As Lucie tries to out-manoeuvre Tristan in the boardroom and the bedchamber, she soon discovers there’s truth in what the poets say: all is fair in love and war…

Review:

I was two-thirds of the way through this book before I started liking it. It was well written, and I enjoyed parts, but it didn’t live up to the previous book.

Lucie, the heroine, was not very likable. She was dedicated to the Cause to the detriment of everything else. She was furious, and rightfully so, but several times she lashed out at people who didn’t deserve it. She also wasn’t as smart as she was described.

Lucie maneuvered things so that her people were in an incredible position to change things, but instead, she wanted to burn it all to the ground in one move. It wasn’t until I was two hundred pages into the book that she finally realized the position she was in. I want to say she wasn’t thinking long term, but she was, so it was frustrating that she didn’t in this one area.

Maybe I’m too critical of her. I wanted to like her, but her stubbornness, and often time’s meanness, pushed me away. She was resistant to anything that wasn’t her way.

Tristan was your usual rogue rake. He was ridiculously handsome, tortured, and had hidden depths. He was also very privileged, and it took him several moments of that being blatantly pointed out before he realized just how much. His own life was difficult, so it was hard for him to see how much better it was than others.

There were several things I thought A Rogue of One’s Own did very well, specifically, Tristan’s moments of realization. It also seemed very well researched when it came to the suffragette movement. I liked how the book ended, as well. It allowed the couple to be together without Lucie abandoning her convictions. They were a nice couple, in the end, and I intend to read the next book in the series. I’m less excited about it than I was previously, though.

3/5

Mistletoe and Mr. Right (Moose Springs, Alaska #2)

Mistletoe and Mr. Right (Moose Springs, Alaska #2)

By: Sarah Morgenthaler

Blurb:

Lana Montgomery is everything the quirky small town of Moose Springs, Alaska can’t stand: a rich socialite with dreams of changing things for the better. But Lana’s determined to prove that she belongs…even if it means trading her stilettos for snow boots and tracking one of the town’s hairiest Christmas mysteries: the Santa Moose, an antlered Grinch hell-bent on destroying every bit of holiday cheer (and tinsel) it can sink its teeth into.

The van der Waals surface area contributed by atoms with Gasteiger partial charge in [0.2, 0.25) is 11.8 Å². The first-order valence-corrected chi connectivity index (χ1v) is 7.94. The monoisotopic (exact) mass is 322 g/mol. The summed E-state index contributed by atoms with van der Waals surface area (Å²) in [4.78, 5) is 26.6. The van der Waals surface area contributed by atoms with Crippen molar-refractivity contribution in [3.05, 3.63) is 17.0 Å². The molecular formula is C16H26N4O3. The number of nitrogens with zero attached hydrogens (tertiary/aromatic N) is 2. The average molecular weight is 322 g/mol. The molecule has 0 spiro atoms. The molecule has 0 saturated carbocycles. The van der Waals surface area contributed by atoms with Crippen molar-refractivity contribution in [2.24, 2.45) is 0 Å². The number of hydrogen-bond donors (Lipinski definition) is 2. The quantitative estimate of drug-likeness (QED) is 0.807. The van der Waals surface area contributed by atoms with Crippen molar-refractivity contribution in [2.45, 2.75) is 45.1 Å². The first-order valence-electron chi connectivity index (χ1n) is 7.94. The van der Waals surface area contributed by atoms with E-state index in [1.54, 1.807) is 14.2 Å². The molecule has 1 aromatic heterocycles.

And really…how hard could it be?

The last few years have been tough on Rick Harding, and it’s not getting any easier now that his dream girl’s back in town. When Lana accidentally tranquilizes him instead of the Santa Moose, it’s clear she needs help, fast…and this could be his chance to finally catch her eye. It’s an all-out Christmas war, but if they can nab that darn moose before it destroys the town, Rick and Lana might finally find a place where they both belong…together.

Review:

I don’t put up Christmas decorations until after Thanksgiving. I don’t watch Christmas movies until then either. That rule does not apply to books. I really love Christmas books and movies, but I’m not able to stop myself when it comes to books.

Mistletoe and Mr. Right was just as cute as the previous book in the series. Lana is in control of herself in a way that I will never be. She’s gorgeous and driven. She’s a huge success in her business life, but she is incredibly lonely.

Rick’s ex-wife has left him scared to get into another relationship. It’s taken him three years to be ready to date again. He gets completely tongue-tied around Lana and has been harboring a crush for her for years. It’s adorable.

They decide on a holiday romance, but you know it’s never going to last. They are everything the other has always wanted. Their second date is freaking hilarious and the best date I’ve read all year.

The book did end up being a sweet romance, so there was nothing graphic. I would also not recommend reading this unless you’ve read the first. All the previous characters are there and play a pretty significant role, as well as the town. You’d have a lot of catching up to do if you started here.

The next book in the series comes out in January, and I’ve already pre-ordered it. I did that with this book too. If Morgenthaler had written anything else, I’d be binging it all. It’s a few days early, but I’m definitely in the holiday spirit.

5/5

The Left-Handed Booksellers of London

The Left-Handed Booksellers of London

By: Garth Nix

Blurb:

In a slightly alternate London in 1983, Susan Arkshaw is looking for her father, a man she has never met. Crime boss Frank Thringley might be able to help her, but Susan doesn’t get time to ask Frank any questions before he is turned to dust by the prick of a silver hatpin in the hands of the outrageously attractive Merlin.